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bioplasticsMAGAZINE_1205

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bioplasticsMAGAZINE_1205

Events Will bioplastics

Events Will bioplastics benefit from Olympic boost? By Matthew Aylott Science Writer for the NNFCC Heslington, York, UK Dr John Williams, Head of Materials at bioeconomy consultants NNFCC and adviser to the London Organising Committee to the Olympic Games (LOCOG) discusses the role of sustainable packaging at the Games and asks: “Where do we go from here?” LOCOG wanted to devise a system for packaging that would help the organisers reduce waste to zero. If successful it would be the very first time an Olympic Games would deliver zero waste. This was no small task considering more than 3,300 tonnes of food and food related packaging waste would be created during the games. Tackling this problem would require an entirely new approach to packaging and waste management. NNFCC along with members of the Renewable Packaging Group and the wider waste and packaging industries worked with LOCOG to find a solution that was both economically viable and would help the organisers meet their ambitious environmental targets. Following these discussions LOCOG decided to use recyclable packaging and where that wasn’t possible they would use EN 13432 certified compostable packaging. This would allow the majority of food packaging waste to be recycled or turned into compost. New approach to packaging Making the vision a reality would be a challenge but if successful would have a huge impact on the future of packaging at events. In February this year London Bio Packaging was appointed as non-sponsor food packaging suppliers to the London 2012 Olympic Games. The company develops finished products that provide recyclable or compostable alternatives to less sustainable packaging materials. Compostable packaging was used because it helps to tackle one of the most challenging problems facing event organisers; how do you cut waste from difficult to recycle packaging streams like materials which become contaminated with food? This was particularly problematic for the Olympics, with an estimated 40% of waste generated during the Games coming from food or contaminated packaging. Compostable packaging offers a natural solution to this problem as it can be mixed with organic waste and the two can be composted together. 12 bioplastics MAGAZINE [05/12] Vol. 7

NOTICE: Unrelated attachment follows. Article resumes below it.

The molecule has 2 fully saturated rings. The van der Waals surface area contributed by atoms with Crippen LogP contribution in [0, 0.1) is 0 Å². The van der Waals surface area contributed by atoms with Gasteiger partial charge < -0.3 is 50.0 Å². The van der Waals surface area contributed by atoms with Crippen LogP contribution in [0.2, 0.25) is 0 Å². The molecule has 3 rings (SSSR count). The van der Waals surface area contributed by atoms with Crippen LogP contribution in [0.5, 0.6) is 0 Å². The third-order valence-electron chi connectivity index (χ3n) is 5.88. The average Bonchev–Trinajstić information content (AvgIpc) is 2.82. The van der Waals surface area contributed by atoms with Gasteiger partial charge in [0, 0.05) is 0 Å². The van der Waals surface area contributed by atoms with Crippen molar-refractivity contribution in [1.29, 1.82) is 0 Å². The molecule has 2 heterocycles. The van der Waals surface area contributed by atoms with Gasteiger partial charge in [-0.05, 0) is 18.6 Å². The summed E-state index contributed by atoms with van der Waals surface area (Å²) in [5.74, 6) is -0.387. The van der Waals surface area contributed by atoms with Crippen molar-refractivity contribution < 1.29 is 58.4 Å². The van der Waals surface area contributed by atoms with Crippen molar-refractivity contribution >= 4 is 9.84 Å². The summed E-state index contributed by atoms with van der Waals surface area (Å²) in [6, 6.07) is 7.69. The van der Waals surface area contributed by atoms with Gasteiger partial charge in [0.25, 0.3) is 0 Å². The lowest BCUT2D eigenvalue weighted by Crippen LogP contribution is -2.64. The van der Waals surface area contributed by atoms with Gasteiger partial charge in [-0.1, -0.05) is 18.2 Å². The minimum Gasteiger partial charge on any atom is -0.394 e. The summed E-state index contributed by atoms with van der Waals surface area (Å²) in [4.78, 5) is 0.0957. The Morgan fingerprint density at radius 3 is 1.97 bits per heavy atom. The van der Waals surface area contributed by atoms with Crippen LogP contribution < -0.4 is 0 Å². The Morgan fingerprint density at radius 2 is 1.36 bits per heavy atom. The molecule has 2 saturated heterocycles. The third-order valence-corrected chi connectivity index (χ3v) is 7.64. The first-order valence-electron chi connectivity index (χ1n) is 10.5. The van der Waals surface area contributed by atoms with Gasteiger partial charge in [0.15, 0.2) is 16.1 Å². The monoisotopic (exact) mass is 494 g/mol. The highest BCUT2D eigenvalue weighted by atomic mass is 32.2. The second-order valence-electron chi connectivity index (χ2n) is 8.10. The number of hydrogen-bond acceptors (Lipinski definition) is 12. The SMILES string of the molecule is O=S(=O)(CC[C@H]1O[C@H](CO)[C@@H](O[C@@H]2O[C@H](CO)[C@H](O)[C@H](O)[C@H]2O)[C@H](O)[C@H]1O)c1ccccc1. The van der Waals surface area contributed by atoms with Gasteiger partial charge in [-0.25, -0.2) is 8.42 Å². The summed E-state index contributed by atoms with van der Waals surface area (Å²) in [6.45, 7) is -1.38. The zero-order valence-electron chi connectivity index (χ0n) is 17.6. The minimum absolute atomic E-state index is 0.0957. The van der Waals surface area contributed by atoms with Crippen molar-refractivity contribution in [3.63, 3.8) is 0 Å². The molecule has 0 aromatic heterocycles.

Events Many of the compostable materials used at the Olympics – such as cutlery and cups – were manufactured by Italian bioplastics specialists Novamont. Their Managing Director Catia Bastioli said: “We need to take stock and show greater awareness regarding the issue of the ‘end-of-life’ of so many everyday products and, therefore, the waste we produce and dispose of.” “We believe that bioplastics have a part to play in providing the solution to some aspects of this matter, thanks to the fact they can be sent for composting together with organic waste”, she added. Novamont’s Mater-Bi ® bioplastic is partly made from renewable raw materials and is versatile enough to produce a range of different materials – making it ideal for the Olympics. This also lead to Olympic commercial partner McDonald’s appointing Novamont to make their cutlery, straws, cups, lids and containers. “Many McDonald’s items were already compliant with the EN13432 compostability standards but did not have the certification. We obtained this by working alongside our suppliers for almost two years, with considerable investment in research and development,” explained McDonald’s environment consultant Helen McFarlane. But making the materials recyclable or compostable is only half the challenge, making sure it finds its way to the right destination is just as important. Disposal Organisers strategically positioned nearly 4,000 recycling, composting and residual waste bins in the busiest areas of footfall across all the Olympic venues. There were green bins for recyclable packaging, orange bins for compostables and smaller black bins for any residual waste – which would be used to generate energy rather than being landfilled. All packaging materials were clearly labelled according to their composition to help visitors identify which bin they should be placed in and, while there was some evidence to suggest this wasn’t strictly adhered to, waste had generally ended up in the correct bin. Paper was separated and recycled locally, while PET plastic was recycled by Coca Cola at its new £15 million Continuum Recycling plant in Lincolnshire, UK. Coca Cola aim to convert all PET disposed of in the Olympic Park into new bottles within six weeks. Waste management company Countrystyle handled the compostable packaging, alongside venue food waste, at its in-vessel composting facility in Kent, UK. To ensure that the packaging would break down, samples were sent to the facility prior to the Games and successfully put through the composting process. The time this process takes varies according to the material in question. According to Novamont Mater-Bi cutlery typically disintegrates within three months and biodegrades within six, whereas film can take as little as two to three weeks to break down. Legacy The innovative use of compostable materials, such as bioplastics, at the Olympics has demonstrated proof of concept for their use at large scale events but the key will now be to maintain the momentum and build on the success of the Games, while recognising where things can be improved for future events. NNFCC are now working with other organisations like the Government’s Waste & Resource Action Programme and the Renewable Energy Association’s Organics Recycling Group to share experiences from London 2012 and develop guidelines which can be applied to other events in the future. This will help event organisers reduce waste and meet their environmental targets, like those recommended in the UK Government’s new hospitality and food services industry voluntary agreement. The agreement sets two targets by 2015: to reduce food and packaging waste by 5% and to recycle, compost or convert into energy via anaerobic digestion at least 70% of the remaining waste. Should this model be taken up more widely it would be a major boost to the bioplastics industry. www.nnfcc.co.uk bioplastics MAGAZINE [05/12] Vol. 7 13